He then dives into what is one of the more confusing topics in self defense: the charge of brandishing. Hayes goes out onto the range and demonstrates the various ways in which you might be deemed to be brandishing, and particularly why they’re generally a bad idea to begin with. He’s very clear when he explains that brandishing is a dangerously grey area of the law, with each jurisdiction often taking a different interpretation the word from that of the jurisdiction next door.
Rob Pincus invites in Kerry Tanner, a retired law enforcement officer, to talk about what happens when a police officer rolls up on a scene where someone has threatened to use a firearm. As you might guess that’s a pretty delicate situation, and he takes some time to suggest how you might handle that interaction. As his explanation unfolds it becomes clear that there are four different levels of the use of a gun — from telling someone you have it, to having it in hand but not pointing it at anyone, to actually pointing it at another person, to actually having to shoot someone. Each of those levels requires a different cause and a different explanation to the responding officer of why you did what you did.
Hayes comes back for the next section, where he shows the viewer how to take someone at gunpoint. He goes into great detail about the process and breaks it down with explanations that make it clear why there is a specific procedure to handle such a situation. As he points out, there are lots of ways in which this action can go wrong both legally and tactically, and he recommends that people practice this just like they’d practice their shooting skills. Given the consequences of a mistake, that’s sound advice!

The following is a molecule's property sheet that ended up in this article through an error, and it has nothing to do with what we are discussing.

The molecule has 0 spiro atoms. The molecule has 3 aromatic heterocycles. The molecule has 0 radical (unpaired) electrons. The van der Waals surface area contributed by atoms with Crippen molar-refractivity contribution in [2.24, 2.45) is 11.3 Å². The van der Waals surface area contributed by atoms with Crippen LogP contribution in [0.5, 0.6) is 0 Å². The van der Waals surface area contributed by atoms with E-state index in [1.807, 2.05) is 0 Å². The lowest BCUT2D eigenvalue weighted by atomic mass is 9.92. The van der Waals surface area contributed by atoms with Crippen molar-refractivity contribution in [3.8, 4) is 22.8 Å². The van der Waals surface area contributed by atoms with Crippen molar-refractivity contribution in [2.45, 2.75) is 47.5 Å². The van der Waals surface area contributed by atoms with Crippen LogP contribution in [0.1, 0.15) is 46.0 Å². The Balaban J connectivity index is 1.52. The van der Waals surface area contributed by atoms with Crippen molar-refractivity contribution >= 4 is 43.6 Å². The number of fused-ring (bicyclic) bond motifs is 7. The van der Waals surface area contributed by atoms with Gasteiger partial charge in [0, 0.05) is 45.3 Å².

The DVD finishes with an exploration of the topic of using non-lethal force against non-lethal force. Hayes again leads off with a quick overview of the concept of appropriate levels of force, then uses role players to show different types of non-lethal force: empty hands, a striking/control tool like the Kubaton, and finally chemical sprays. Pincus and Tanner follow that up with a quick discussion about how police officers sort out a call where non-lethal force has been used. Tanner explains that the officers will be looking for the primary aggressor, and that person then needs to be able to articulate his actions in a way that is justifiable under the law.
The overriding point of this DVD is that every use of force, no matter how minor, can lead to legal problems if you don’t understand how it’s viewed by responding police and the justice system. This is, I think, an important addition to the PDN series of defensive DVDs. It could have been a very dry and boring presentation, but the use of role players and live examples both explained the concepts and made for better viewing. I think this is a DVD that I’ll be recommending to my students simply because the information is so hard to come by in the defensive shooting world.
Legal Considerations Of The Use Of Non-Lethal Force is available at the I.C.E. Store, and I’m going to recommend that you buy copy for your legal library.
-=[ Grant Cunningham ]=-
Disclosure: This DVD was supplied by the Personal Defense Network for review. I am affiliated with PDN as a contributor and have taught with Rob Pincus in the past. I receive no compensation should you purchase this DVD.